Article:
News / USA

    Home Construction Industry Suffers in Dismal US Housing Market

    A construction worker puts a roof on a house in a western suburb of Chicago, (File).
    A construction worker puts a roof on a house in a western suburb of Chicago, (File).

    Multimedia

    In 2010, about 323,000 new homes were sold in the United States.  That’s the worst year on record since 1963.  The dismal housing market in the United States, flooded with abandoned properties and foreclosures, has forced many out of the home construction industry.  The building suppliers and construction workers who remain in the U.S. Midwest are trying to deal with the worst economic environment their industry has seen in decades.

    Builder Hal Stembridge started his construction business in 1979, during a recession, when interest rates were high and fewer new homes were constructed.  Nothing he learned then could prepare him for what he’s dealing with now. “People say that it’s a recession when your neighbor gets laid off, it’s a depression when you get laid off, well this is just devastation," he said.  "This is just coming out and wiping everybody in the trades… it’s just wiping everybody out.”

    Stembridge is one of the few home builders in suburban Chicago still actively seeking the few customers who want to build new homes.  He is fighting to say afloat, and directs some of his anger at the government.

    “They’ve bailed out the banks.  They’ve bailed out Wall Street.  They’ve bailed out the car companies.  But the largest employer in the United States is still suffering and that’s homebuilding,” Stembridge noted.

    About 54,000 new homes were built in the Chicago area in 2005.  So far this year, only about 3,000 building permits have been issued to start construction on new housing.

    Brandon Weiss got into the new home construction business at the height of the boom.  Now in the bust, he is surviving by retooling. “But kind of as the market dissipated in new construction, we had to find other ways and alternative measures of making ourselves relevant today.  So we definitely went into remodeling as kind of a focus point for a while.  We’re still there,” he stated.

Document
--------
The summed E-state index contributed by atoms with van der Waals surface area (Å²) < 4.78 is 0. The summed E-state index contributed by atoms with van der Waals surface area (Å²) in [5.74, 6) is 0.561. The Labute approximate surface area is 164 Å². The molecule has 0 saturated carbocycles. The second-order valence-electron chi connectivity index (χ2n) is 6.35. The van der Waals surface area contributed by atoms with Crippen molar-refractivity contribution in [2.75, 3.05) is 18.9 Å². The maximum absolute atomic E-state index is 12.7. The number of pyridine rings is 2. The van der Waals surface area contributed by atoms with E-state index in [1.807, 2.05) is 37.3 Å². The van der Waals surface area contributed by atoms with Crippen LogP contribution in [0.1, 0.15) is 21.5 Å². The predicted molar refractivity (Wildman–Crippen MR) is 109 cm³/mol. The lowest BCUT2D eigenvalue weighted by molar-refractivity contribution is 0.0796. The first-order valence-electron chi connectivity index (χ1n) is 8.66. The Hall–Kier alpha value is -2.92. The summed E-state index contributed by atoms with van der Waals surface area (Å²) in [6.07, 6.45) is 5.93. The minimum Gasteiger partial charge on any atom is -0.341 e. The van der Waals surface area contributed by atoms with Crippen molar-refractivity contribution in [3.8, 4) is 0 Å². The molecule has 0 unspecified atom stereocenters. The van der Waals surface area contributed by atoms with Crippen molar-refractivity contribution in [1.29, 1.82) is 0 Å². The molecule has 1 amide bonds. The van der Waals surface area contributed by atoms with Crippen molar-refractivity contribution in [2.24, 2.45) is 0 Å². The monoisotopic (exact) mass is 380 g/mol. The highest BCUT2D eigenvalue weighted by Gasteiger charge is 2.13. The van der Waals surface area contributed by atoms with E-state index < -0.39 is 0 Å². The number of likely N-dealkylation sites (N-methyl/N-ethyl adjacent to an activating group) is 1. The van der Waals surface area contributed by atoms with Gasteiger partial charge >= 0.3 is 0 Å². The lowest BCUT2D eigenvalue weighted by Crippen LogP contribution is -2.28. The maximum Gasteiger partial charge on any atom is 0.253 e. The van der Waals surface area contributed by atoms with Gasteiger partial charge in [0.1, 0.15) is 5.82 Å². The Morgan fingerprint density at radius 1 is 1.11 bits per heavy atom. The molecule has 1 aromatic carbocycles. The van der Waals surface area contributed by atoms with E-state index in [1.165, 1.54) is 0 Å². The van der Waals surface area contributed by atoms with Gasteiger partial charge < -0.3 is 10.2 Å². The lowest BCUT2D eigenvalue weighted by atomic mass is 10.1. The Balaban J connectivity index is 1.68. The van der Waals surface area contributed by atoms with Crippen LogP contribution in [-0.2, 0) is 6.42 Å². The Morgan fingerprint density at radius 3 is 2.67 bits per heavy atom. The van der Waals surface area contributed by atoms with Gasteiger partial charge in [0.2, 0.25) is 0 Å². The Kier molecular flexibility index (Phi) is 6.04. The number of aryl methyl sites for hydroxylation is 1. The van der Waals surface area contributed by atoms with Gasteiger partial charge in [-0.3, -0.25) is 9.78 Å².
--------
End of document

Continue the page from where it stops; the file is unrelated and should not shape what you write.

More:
Weiss purchased his recent remodeling project in a foreclosure.  Now completely renovated, this house is one of the most energy-efficient homes on the market in Elgin, Illinois.  It’s still for sale. “It’s tough right now.  Showings are really slow.  But I think that’s just market wide, not specifically on this house.  It’s just the market in general right now.“

    The dismal housing market has a ripple effect all the way up the supply chain to independent retailers like the Edward Hines Lumber Company. “Hines at their peak was at 27 locations," he explained. We’re down to four.”

    Doug Jones is the President of Hines Lumber.  “At the high point of Hines, they had over 1,200 employees.  We’re a little over 100,” Jones said.

    Jones says the low point for Hines in 2008 was 60 employees, but hiring has picked up, thanks to new investment in the company.

    But Jones’s small, independent building supply company still competes with bigger retail stores and other small suppliers for the business that remains. “The new home construction, at least in Chicago, is down over 90 percent from where it was in 2007.  So there are still enough suppliers out there but not enough people building homes.  It just makes it tough.  There’s not enough to keep them going,” he said.

    Builder Stembridge says there would be enough to keep them going if the government stepped in to help. “The bottom line is each new home provides three jobs for one year in the U.S. and creates about $90,000 in tax revenue.  I don’t understand why the government doesn’t get behind new home construction [and help them get] back up on its feet,” he stated.

    Even interest rates at record lows (below five percent) have not encouraged people to buy or build new homes.  And with unemployment rate in the U.S. at over nine percent, potential buyers are concerned about their jobs, and whether or not they can afford the mortgage that comes with home ownership.

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